A CALS student becomes a drum major

Kate Heine kneeling on the floor, holding a finger in front of her mouth in a
Kate Heine, senior in environmental sciences and anthropology, is passionate about the environment and music. She follows these two passions at Iowa State through her college education and her involvement with the ISU Marching Band.

By Amber Friedrichsen

Many Iowa State University students associate the fall semester with football season, and no football game is complete without the marching band. Although each instrument has a unique role to play, Kate Heine is one of three drum majors who bring the band together to create their signature sound.

Heine is a graduate in environmental science and anthropology. She discovered a love for the environment at a young age, and she chose these majors to understand how humans impact ecological systems. As a student in the College of Agriculture and Life Sciences, she studies subjects ranging from biology to climatology and combines this knowledge with her background in anthropology to explore solutions to environmental problems.

“I love learning about conservation based on what we know has happened to larger habitats and environments, and then predicting what will happen to them in the future,” Heine said. “Sustainable practices always interest me.”

In addition to the environment, Heine also discovered a love for music at a young age. She learned the trumpet in fifth grade before switching to the French horn, then mastering the mellophone. In high school, she played three instruments for different ensembles.

“I played mellophone before school for brass band practice, French horn in school for wind band, and trumpet after school for jazz band,” Heine said. “I’m a fan of the mellophone being played the most, but I love each instrument in its own way.”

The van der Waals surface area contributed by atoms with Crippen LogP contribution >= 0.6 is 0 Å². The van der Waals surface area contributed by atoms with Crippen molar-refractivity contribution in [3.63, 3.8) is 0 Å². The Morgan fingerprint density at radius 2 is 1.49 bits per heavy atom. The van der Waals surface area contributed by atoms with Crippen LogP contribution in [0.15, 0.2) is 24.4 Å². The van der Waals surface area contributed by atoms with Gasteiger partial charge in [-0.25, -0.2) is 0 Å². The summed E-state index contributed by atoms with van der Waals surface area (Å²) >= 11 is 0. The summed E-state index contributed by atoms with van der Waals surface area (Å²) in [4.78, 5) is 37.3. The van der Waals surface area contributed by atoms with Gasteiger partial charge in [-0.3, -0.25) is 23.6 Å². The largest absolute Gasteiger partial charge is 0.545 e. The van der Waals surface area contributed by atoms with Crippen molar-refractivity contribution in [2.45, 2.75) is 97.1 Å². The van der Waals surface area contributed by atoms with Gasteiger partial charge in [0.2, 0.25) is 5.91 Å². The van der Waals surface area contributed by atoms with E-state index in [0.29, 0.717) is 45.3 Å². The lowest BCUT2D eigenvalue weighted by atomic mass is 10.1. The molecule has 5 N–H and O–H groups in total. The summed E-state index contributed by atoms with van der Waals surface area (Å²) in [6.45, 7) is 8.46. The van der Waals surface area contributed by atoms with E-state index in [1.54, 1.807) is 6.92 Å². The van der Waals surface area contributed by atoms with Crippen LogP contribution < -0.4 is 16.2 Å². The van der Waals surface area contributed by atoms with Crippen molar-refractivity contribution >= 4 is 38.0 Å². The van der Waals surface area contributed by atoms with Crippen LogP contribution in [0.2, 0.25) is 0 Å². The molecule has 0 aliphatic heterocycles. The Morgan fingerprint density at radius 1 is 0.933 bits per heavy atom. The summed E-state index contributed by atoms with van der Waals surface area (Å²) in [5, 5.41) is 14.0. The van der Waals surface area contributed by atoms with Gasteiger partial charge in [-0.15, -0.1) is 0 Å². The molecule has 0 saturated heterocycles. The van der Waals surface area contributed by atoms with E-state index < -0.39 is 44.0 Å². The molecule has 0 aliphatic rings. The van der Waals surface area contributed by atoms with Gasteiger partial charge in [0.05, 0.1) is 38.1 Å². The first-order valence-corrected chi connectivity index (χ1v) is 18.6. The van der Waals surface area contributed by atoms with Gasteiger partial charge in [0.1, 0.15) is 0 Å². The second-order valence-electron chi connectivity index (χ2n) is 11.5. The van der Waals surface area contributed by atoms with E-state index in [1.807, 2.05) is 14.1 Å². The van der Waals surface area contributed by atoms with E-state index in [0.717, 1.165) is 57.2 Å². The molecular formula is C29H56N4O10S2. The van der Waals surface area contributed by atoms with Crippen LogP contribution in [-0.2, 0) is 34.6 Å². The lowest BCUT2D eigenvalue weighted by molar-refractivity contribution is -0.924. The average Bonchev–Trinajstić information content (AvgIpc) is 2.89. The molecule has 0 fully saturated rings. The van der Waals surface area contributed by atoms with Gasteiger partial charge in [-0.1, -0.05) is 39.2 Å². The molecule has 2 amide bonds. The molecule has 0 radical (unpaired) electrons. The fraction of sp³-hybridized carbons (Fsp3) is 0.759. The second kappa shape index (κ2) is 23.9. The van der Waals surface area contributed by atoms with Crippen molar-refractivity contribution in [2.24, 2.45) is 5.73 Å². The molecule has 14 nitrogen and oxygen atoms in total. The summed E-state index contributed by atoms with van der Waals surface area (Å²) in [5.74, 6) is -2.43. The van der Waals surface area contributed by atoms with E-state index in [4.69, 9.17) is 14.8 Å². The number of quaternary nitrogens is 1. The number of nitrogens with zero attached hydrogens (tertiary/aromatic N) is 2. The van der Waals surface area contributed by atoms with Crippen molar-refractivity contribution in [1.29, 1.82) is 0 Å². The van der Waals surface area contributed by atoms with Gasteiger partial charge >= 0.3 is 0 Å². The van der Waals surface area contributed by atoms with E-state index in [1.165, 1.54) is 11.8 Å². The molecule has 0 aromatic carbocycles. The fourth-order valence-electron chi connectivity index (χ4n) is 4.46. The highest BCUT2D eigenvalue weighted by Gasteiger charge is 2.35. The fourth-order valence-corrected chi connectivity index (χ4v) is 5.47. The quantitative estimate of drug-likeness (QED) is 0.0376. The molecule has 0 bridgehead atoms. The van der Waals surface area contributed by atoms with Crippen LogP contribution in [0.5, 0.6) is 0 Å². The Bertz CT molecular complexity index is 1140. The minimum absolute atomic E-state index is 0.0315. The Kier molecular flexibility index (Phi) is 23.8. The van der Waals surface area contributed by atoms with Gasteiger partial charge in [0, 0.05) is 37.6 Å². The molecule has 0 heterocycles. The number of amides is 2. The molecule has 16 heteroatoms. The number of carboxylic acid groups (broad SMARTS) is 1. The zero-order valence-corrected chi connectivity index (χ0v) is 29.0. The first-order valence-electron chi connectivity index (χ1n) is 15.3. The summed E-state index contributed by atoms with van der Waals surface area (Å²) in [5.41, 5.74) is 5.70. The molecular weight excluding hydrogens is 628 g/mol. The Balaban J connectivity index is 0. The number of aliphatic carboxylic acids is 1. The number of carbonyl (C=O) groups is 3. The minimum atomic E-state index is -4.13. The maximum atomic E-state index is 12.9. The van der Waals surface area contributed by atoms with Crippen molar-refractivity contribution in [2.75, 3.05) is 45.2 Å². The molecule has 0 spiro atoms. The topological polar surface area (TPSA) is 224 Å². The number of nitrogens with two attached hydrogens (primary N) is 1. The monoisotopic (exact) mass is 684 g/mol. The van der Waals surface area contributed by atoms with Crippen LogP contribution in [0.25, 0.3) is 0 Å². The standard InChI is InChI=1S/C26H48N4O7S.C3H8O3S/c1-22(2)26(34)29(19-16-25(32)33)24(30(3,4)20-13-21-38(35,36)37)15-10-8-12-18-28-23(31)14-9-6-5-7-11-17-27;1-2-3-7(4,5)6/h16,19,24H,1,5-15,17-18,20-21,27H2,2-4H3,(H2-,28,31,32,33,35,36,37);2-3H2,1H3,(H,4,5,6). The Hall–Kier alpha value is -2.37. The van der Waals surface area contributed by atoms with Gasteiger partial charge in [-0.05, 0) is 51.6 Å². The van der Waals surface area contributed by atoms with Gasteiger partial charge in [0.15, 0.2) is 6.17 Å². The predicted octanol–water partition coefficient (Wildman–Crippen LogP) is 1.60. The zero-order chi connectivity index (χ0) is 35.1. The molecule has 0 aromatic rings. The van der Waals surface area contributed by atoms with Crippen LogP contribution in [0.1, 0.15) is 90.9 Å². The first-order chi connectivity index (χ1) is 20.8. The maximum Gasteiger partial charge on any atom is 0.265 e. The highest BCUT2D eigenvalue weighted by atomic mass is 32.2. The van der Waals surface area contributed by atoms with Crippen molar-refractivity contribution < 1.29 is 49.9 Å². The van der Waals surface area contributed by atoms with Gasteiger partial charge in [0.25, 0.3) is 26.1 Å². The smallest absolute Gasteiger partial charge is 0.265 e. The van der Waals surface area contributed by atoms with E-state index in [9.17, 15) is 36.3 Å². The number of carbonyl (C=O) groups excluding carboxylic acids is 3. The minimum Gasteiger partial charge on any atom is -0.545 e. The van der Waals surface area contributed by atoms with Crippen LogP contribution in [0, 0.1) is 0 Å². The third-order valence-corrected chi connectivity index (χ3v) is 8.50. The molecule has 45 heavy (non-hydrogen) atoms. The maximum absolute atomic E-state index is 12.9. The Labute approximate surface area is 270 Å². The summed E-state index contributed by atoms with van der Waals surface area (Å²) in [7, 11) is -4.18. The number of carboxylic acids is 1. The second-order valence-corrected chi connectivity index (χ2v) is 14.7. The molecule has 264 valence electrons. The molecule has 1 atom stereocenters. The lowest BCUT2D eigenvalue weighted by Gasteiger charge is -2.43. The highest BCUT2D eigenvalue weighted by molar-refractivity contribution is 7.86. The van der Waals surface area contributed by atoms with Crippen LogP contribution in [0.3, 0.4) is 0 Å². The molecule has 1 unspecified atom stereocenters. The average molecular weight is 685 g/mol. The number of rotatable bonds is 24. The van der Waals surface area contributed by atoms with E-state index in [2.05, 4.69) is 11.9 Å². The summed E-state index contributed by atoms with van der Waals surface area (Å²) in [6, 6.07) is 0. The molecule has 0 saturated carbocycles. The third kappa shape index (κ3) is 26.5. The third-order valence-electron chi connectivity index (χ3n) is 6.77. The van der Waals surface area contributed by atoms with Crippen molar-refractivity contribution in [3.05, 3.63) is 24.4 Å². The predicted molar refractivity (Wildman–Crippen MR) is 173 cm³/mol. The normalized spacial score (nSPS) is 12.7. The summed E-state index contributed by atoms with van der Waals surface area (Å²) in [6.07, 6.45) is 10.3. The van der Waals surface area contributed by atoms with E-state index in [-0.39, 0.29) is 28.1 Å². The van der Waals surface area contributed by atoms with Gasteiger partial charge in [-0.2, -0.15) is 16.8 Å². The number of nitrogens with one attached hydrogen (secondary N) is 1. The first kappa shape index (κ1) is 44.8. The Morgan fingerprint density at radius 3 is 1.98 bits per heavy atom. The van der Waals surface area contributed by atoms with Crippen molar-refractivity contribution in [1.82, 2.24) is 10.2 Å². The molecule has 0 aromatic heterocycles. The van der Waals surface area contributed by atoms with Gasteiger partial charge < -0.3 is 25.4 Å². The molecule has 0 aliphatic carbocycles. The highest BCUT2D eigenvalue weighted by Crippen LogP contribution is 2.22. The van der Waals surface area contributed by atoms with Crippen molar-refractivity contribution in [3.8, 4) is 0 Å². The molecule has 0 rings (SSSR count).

She continued to play the mellophone when she joined the Iowa State Marching Band in her freshman year. Heine served as section guide in his second season and mellophone captain in his freshman year before applying for drum major this fall to complete his marching band career.

Heine and the other two drum majors are part of the student band staff. This nine-person team runs the marching band on game days, which begin with a rehearsal at the Bergstrom facility about five hours before kickoff. From there, half the group marches through the tailgate lots, and the other half embarks on the spiritual walk.

“The spiritual walk is when we line up and greet the team as they enter Jack Trice Stadium,” Heine said. “A lot of fans come to watch, and a lot of band families too, because it’s a good way to see their members up close.”

After assembling for a short pep rally on the steps of the Alumni Center, Heine accompanies the group to the stadium for the pre-game performance. While she and her fellow conductors are best known for leading songs from the stands and running the halftime show from the sidelines, they also handle more low-key matters.

“If there are any fires that need to be put out, we are the ones to diffuse the situation,” Heine said. “We install the sound system and headphones for the shows. We help members tighten their chin straps or sew on buttons that come off their uniforms. We even get food for everyone in the third trimester, because by then we haven’t eaten for a few hours.

As drum major, Heine also has responsibilities that go beyond game day. She must memorize musical scores, practice conducting patterns and learn marching sequences outside of rehearsals. She also responds to student emails, attends practices, and marks weekly assignments for group members.

Heine said time management is key to balancing those drum major duties with his education. She devotes her mornings and afternoons to classes and part-time work, then concentrates on the marching band in the evenings. This approach helps him appreciate the group as a break from the academics, and vice versa.

After graduating at the end of the fall 2022 semester, Heine plans to pursue graduate studies in environmental policy and sustainability at the University of Denver. She wants to be a corporate sustainability manager one day and believes the lessons she learned as a member of the group will apply to her future profession.

“Having held various leadership positions over the past few years has helped me improve my communication skills,” Heine said. “I can better understand what people expect of me in certain situations and know how to be effective and efficient in solving problems.”

Heine is also grateful for the friends she has made through the marching band and the constant support she has felt as a drum major.

“I have so many people I know I can rely on in my band family,” Heine said. “I’m a better person because I’ve been part of such an amazing organization, and being around these people has definitely made me who I am today.”

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